Many homeowners have conflicts with nuisance wildlife. We have developed a curriculum for managing nuisance wildlife specifically targeted for wildlife control operators. The course contains two printed books, online web content, and a certification exam.
Western bean cutworm (WBC) is an emerging pest in New York with the potential to cause substantial damage to corn and dry beans. This cutworm has historically been a pest in the high plains region of the western U.S. However, in the last decade, infestations have steadily been moving eastward and reached New York in 2009.
Recent Assessment Reports of the Intergovernmental Panel on Climate Change (IPCC) have stated that “warming of the climate system is unequivocal” and have documented widespread evidence of global warming and other major climatic changes, as well as their impacts. These impacts in rural areas – on agriculture, farmers, rural households and rural communities – can be expected to be increasingly substantial. This project reports the results of research to identify and prioritize stakeholder-driven, locally relevant response options to climate change affecting agriculture in the Middle East.
The purpose of this project was to provide food importers with information about the current status of the safety of imported foods.
The National Plant Diagnostic Network Regional Center is prepared to receive suspect select agent, high consequence and regulatory plant pathogens for rapid evaluation and testing.
Face to face discussion with key leaders and volunteers in 55 CCE county horticulture/gardening education programs about our statewide effort around developing a consistent inquiry response system/approach and identify existing practices and gaps in skills and knowledge cultivating quality two-way communication between campus and county programs as well as an understanding that some fundamental communication infrastructure and current resources are needed as a first step in becoming more consistent and efficient in responding to NYS citizen's inquiries related to gardening.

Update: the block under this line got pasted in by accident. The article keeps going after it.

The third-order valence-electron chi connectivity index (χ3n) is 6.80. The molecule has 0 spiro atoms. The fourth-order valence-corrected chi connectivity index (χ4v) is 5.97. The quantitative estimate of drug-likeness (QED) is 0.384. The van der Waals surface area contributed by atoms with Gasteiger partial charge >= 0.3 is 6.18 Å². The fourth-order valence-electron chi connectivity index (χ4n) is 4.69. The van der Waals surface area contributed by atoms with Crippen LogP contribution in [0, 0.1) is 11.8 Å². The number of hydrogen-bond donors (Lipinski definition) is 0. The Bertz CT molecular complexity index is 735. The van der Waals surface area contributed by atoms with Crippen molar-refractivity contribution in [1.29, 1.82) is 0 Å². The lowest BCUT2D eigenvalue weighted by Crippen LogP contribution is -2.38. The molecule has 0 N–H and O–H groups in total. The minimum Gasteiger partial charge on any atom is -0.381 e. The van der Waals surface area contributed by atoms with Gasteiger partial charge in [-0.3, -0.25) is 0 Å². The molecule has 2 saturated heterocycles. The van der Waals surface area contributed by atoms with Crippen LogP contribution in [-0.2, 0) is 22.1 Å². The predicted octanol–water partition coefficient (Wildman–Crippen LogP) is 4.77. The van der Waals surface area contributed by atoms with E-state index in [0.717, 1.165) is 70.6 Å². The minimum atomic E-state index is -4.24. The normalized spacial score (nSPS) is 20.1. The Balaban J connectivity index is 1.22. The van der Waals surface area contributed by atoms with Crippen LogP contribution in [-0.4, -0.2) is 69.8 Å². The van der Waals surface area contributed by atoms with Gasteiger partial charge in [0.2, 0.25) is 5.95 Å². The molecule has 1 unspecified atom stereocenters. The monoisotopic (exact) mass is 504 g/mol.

Cornell University Cooperative Extension-NYC is co-leading a 2.5 year national project that involves approximately 60 schools in 4 States in a randomized controlled trial examining effects of school gardens on fruit and vegetable consumption and other outcomes.
I am part of a four-member regional agricultural extension team called the Lake Ontario Fruit Program. We work with commercial tree fruit and berry growers and other industry personnel, principally in Monroe, Niagara, Orleans, Oswego, and Wayne counties. My area of programming is fruit quality management. I deal mainly with post-harvest and storage issues and have projects to extend shelf life, fruit quality, profitability, and sustainability.
New, cold-hardy wine grape varieties released by the University of Minnesota and private breeders have created a new industry in cold-climate areas where it was previously impossible to grow grapes because of winter low temperatures. New vineyards and wineries (300) are being started by new producers. Research is needed to maximize the benefit of these new varieties to produce products that consumers will like and convert these 'startup businesses' into 'sustainably profitable businesses,' supporting rural economic development in 12 Northeastern and Midwestern states.
As a nation, we depend on farms to produce a constant supply of safe, nutritious food. In addition, U.S. agriculture is a significant contributor to our economy, international trade, and cultural identity. Natural or man-made disasters can have a substantial impact on the safety and security of our nation’s food supply and economic health. One effective way to reduce the impact of disasters is through education, stressing steps to improve disaster preparedness, response, mitigation, and recovery.